Monty’s whiff rates have been down across the board compared to 2016, which he’s no doubt aware of, but he could easily get right back to that level again. And if he can dial in that slider he started mixing in a little more, perhaps by using Brendan Sagara’s pitch-grip index ($) to ensure he’s not getting too far behind the ball, hoo boy.
Kyle Schwarber’s power
He could continue his ascension to becoming the best defensive outfielder in all of baseball and people would still point to the 2015 NLCS to claim Schwarber should be dating Alice from The Brady Bunch. We’ve seen far worse left fielders in the NL Central over the years, so the defense doesn’t bother me one bit. Nor will it bother anyone else if Schwarber starts hitting 35-plus dingers.
A back injury limited his power late last season, part of why his ISO (.227) was 27 points lower in 2018 than in the previous season despite an identical slugging percentage (.467). Another issue fans have with Schwarber’s performance is his low batting average, but that .238 mark matters little since he was 21st in the NL with a .356 OBP.
Schwarber can help further diminish the focus on nigh-irrelevant stats like batting average and RBI by once again improving his walks and strikeouts. But the real key is his power, as mashing taters will help drive the rest of the offense.
Rotation’s margin for error
No one doubts the potential of the Cubs’ rotation to be excellent this season. At the same time, no one doubts the potential for that group of starting pitchers to be mediocre. Due to both style and age, there simply isn’t a great deal of margin for error with these guys because there isn’t really a dominant pitcher in the group. Darvish is the closest they’ve got to that when he’s on his game, it’s just a matter of being healthy.
And don’t take this as a knock on Jon Lester, Kyle Hendricks, Cole Hamels, or even Jose Quintana. All of them have proven themselves at various points throughout their respective careers. But the Cubs don’t have that Max Scherzer or Jacob deGrom who you know is going to put you in position to win every time out there. Those guys can also more easily recover from mistakes, a luxury the Cubs don’t quite have.
Again, this could be a phenomenal year for the rotation and they could all flat-out shove. If they can just stay relatively consistent and work deep into games more frequently, it’ll be a huge boon to the bullpen and the performance of the team as a whole.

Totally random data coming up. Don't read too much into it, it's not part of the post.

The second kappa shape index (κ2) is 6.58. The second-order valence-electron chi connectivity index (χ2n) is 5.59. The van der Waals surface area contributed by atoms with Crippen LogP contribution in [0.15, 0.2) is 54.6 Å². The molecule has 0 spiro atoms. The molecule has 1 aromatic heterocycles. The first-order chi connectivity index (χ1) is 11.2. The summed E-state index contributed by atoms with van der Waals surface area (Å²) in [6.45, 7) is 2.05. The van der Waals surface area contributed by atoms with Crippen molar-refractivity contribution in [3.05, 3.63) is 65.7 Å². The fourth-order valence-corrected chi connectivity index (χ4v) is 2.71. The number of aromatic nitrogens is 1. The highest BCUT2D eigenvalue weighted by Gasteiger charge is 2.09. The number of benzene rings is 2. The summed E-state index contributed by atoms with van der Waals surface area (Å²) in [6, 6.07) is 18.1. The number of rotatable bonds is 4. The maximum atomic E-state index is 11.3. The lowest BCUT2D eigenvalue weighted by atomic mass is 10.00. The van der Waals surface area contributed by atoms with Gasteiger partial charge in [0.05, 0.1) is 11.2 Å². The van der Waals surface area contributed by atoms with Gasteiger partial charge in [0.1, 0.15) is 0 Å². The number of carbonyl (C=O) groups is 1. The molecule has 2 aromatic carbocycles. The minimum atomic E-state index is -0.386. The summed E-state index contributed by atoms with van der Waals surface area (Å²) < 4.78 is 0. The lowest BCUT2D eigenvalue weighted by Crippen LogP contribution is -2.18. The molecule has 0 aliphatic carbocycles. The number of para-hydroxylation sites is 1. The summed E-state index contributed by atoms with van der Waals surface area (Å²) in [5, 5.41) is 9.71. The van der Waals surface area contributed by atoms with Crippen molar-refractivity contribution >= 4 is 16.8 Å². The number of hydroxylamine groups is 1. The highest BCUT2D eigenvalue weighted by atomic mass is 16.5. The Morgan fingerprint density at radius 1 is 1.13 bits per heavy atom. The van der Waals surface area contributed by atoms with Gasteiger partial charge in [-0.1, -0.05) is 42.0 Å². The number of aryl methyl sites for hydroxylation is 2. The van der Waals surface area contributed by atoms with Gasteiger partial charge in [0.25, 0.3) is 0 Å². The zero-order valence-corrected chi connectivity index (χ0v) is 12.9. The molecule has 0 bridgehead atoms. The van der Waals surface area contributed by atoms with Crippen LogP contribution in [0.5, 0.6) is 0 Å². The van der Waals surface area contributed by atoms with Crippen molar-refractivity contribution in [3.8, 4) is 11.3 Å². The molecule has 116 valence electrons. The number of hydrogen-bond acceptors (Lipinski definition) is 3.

While we’re on the subject of pitching, let’s spend our last improvement factor on the first of those long-awaited waves of pitching prospects. The Cubs have vowed to be more aggressive when it comes to drafting and developing pitchers, but the guys who will help this season are largely out in front of the momentum building in the lower levels of the minors.
And when we’re looking at 2019 specifically, this isn’t really a matter of any individual pitching prospect having a huge impact. Rather, some combination of Adbert Alzolay, Dakota Mekkes, James Norwood, and Alec Mills coming up and solidifying a bullpen that still needs work would be a nice coup for an organization that has largely whiffed on homegrown arms to this point.
The Cubs have done well shuttling players back and forth from Iowa, a trend that will no doubt continue this season. With the possibility of changes to the DL and option rules, however, that ability to stream pitchers at the back end of the ‘pen may be hampered. As such, having one or more of these young arms really settle in as a legit option could be key.
There you have it, appears to be a pretty simple set of solutions. Of course, the Cubs still need Willson Contreras to bounce back and Jason Heyward to continue moving in the direction of his pre-2016 offensive production. Happ taking a big step forward wouldn’t hurt. Oh, and Joe Maddon not committing arson in the bullpen prior to October would be ideal.
With that in mind, I’d like to ask what your keys are for the coming season. Not that you won’t go ahead and share them anyway, I just figured I’d be nice and put the invite out there. RSVP below.